Here’s the list of writing books I mentioned at the meeting:
‘If You Want to Write’ by Brenda Ueland
I have a soft spot for this book because it was the first book on creative writing I ever read. It was published in 1938 but its wisdom hasn’t dated. Chapter headings include, ‘Everybody Is Talented, Original and Has Something Important to Say’, ‘Be Careless, Reckless! Be a Lion, Be a Pirate, When You Write’, and my personal favourite, ‘Why Women Who Do Too Much Housework Should Neglect It for Their Writing’.
‘Bird by Bird’ by Anne Lamott
‘Writing Down the Bones‘ by Natalie Goldberg
I found these books invaluable when I first started writing, and they’re handy for every writer to own, as they can be read over and over. Having come from a scientific, logical, rational background, these books opened my eyes to the freedom of creative expression and encouraged me to ‘loosen up’.
‘Writing Without A Parachute: the Art of Freefall’ by Barbara Turner-Vasselago
This book is based on Barbara’s Freefall writing courses, one of which I did in 2012 and wrote about here.
‘On Writing’ by Stephen King
This is part memoir and part writing guide, and I found it quite inspirational. King talks about his childhood and early writing career and his many rejections before he hit success. In addition, he gives tips and insights into how to write something readers will like.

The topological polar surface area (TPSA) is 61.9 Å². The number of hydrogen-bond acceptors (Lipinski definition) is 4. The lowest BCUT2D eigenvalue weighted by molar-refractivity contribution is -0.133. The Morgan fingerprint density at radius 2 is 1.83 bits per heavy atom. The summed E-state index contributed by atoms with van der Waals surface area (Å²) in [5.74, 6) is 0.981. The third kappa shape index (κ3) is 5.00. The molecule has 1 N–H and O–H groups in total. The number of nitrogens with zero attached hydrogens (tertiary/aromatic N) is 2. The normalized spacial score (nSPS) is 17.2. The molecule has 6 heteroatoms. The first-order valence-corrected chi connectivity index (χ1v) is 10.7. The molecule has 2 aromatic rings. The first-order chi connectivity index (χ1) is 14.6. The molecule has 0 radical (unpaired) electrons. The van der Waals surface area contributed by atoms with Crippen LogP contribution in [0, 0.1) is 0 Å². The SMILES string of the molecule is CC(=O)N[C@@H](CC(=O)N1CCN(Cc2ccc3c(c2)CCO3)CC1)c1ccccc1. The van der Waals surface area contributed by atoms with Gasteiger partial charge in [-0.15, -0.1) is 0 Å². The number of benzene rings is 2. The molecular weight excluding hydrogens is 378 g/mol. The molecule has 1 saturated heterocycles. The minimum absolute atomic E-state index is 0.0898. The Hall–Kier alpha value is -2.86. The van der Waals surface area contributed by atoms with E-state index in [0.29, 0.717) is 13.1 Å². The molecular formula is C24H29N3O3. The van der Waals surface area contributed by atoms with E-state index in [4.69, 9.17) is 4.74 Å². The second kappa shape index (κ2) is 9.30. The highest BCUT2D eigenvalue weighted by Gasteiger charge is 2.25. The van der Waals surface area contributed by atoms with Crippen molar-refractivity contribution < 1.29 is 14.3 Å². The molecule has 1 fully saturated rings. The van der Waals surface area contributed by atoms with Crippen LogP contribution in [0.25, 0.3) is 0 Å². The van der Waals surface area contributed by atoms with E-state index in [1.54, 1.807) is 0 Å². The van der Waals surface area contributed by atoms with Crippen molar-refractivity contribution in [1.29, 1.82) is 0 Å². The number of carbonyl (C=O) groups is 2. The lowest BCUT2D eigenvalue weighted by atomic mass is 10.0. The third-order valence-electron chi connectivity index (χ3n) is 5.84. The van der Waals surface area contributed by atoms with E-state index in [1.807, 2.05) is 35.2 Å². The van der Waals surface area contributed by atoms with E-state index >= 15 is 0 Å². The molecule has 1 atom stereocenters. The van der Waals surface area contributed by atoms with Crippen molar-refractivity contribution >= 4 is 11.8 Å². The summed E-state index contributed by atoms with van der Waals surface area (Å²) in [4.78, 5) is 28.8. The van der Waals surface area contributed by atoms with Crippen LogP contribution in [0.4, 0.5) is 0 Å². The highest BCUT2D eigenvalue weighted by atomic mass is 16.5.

‘The Little Red Writing Book‘ by Mark Tredinnick
Mark is an Australian poet and writer, and this book is a guide to writing well. It’s full of examples of good writing by esteemed authors that illustrate how to achieve it in your own work. He also delves into the grammar side of things and talks about the structure of the sentence, but in an easy-to-read and interesting way.
‘Writing the Story of Your Life’ by Carmel Bird
This book is about memoir-writing and is filled with tips on how to lift your memoir to a higher level. It’s also aimed at those who might think their lives are too boring to record (because they’re not!). Like Tredinnick’s book, this one gives examples of beautiful writing throughout—some are incredibly gorgeous and were written by students at her workshops.
‘Writing Fiction’ by the Gotham Writers’ Workshop
I did a few courses through this US-based school, and they were helpful for a beginner writer, but, to be honest, I think this book is probably just as helpful. The chapters follow the lessons in their fiction writing courses—character, plotting, point of view, description, dialogue, setting, pacing, voice, theme. Again, the book gives many examples of good writing as well as exercises to do as you go. It’s a good book for those learning the basics of writing fiction.
‘Writing the Breakout Novel’ by Donald Maass
Maass is a US literary agent, and he’s a wise man when it comes to knowing what makes a novel work and how to write something that readers will enjoy. This book is available as a text and as a workbook, and I found them both incredibly useful when editing my novel, that is, once I had my first draft. I disciplined myself to complete all the exercises, and I know it improved my manuscript.
Please let me know in the comments of other books you found useful for writers.
I’ll add this list to the Writers Resources page on this website.